Writing a report is like taking a trip. The message is the asset you want to deliver to the ultimate destination, the audience. The package is the vehicle that holds the message. Now you need a map for how to reach your destination. That’s the outline.
Just as there are several possible routes you could take with a map, there are several possible outline strategies you could use to write your report. Here are six.
- The Whatever-Feels-Right Approach. This is what inexperienced report writers do when they have no guidelines. They do what they might have done in college or just make it up as they go along. This might work out just fine or be as confusing as The Maury Show on Father’s Day. Considering that the report involves statistics, you can guess which it would be.
- The Historical Approach. This is another approach that inexperienced report writers use. They do what was done the last time a similar report was produced. This also might work out fine. Then again, the last report may have been a failure, ineffective in communicating its message.
- The “Standard” Approach. Sometimes companies or organizations have standard guidelines for all their reports, even requiring the completion of a formal review process before the report is released. Many academic and professional journals use such a prescriptive approach. The results may or may not be good, but at least they look like all the other reports.
- The Military Approach. You tell ‘em what you’re going to tell ‘em, you tell ‘em, and then you tell ‘em what you told ‘em. The military approach may be redundant and boring, but some professions live by it. It works well if you have a critical message that can get lost in details.
- The Follow-the-Data Approach. If you have a very structured data analysis it can be advantageous to report on each piece of data in sequence. Surveys often fall into this category. This approach makes it easy to write the report because sections can be segregated and doled out to other people to write, before being reassembled in the original order. The disadvantage is that there usually is no overall synthesis of the results. Readers are left on their own to figure out what it all means.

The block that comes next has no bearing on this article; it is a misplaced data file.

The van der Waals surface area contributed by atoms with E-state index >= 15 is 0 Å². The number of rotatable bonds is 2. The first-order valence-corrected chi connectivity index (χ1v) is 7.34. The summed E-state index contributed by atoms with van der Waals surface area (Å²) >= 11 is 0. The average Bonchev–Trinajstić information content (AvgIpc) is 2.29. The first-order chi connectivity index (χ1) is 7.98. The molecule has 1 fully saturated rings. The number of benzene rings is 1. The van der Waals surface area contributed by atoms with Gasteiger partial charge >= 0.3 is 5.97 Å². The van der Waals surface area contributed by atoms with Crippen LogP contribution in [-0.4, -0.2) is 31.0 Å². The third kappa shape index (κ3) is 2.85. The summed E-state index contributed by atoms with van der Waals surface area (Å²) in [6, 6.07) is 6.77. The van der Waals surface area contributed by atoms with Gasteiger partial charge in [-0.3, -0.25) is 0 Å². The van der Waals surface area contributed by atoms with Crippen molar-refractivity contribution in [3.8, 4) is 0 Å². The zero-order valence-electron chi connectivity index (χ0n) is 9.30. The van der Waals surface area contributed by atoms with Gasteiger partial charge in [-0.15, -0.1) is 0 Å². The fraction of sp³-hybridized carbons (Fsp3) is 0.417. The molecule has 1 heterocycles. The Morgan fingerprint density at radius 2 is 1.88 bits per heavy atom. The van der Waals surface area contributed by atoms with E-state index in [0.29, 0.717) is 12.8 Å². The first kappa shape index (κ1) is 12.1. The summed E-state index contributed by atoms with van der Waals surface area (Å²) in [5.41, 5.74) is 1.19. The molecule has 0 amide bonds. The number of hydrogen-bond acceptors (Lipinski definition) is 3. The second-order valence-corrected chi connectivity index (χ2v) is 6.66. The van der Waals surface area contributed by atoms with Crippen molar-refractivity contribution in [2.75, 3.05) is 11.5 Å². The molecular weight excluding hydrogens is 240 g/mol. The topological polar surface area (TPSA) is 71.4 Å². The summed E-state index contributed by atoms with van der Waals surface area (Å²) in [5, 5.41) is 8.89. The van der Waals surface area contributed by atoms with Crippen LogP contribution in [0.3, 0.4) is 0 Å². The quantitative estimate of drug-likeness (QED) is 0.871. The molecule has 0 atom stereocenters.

- The Tell-a-Story Approach. This approach assumes that reading a statistical report shouldn’t be as monotonous as mowing the lawn. Instead, you should pique the reader’s curiosity by exposing the findings like a murder mystery, piece by piece, so that everything fits together when you announce the conclusion. This is almost the opposite of the follow-the-data approach. In the tell-a-story approach, the report starts with the simplest data analyses and builds, section by section, to the great climax—the message of the analysis. Analyses that are not relevant to the message are omitted. There are usually arcs, in which a previously introduced analytical result is reiterated in subsequent sections to show how it supports the story line. Graphics are critical in this approach; outlines are more like storyboards. There may be the equivalent of one page of graphics for every page of text. Telling a story usually takes longer to write than the other approaches but the results are more memorable if your audience has the patience to read everything (i.e., don’t try to tell a story to a Bypasser.)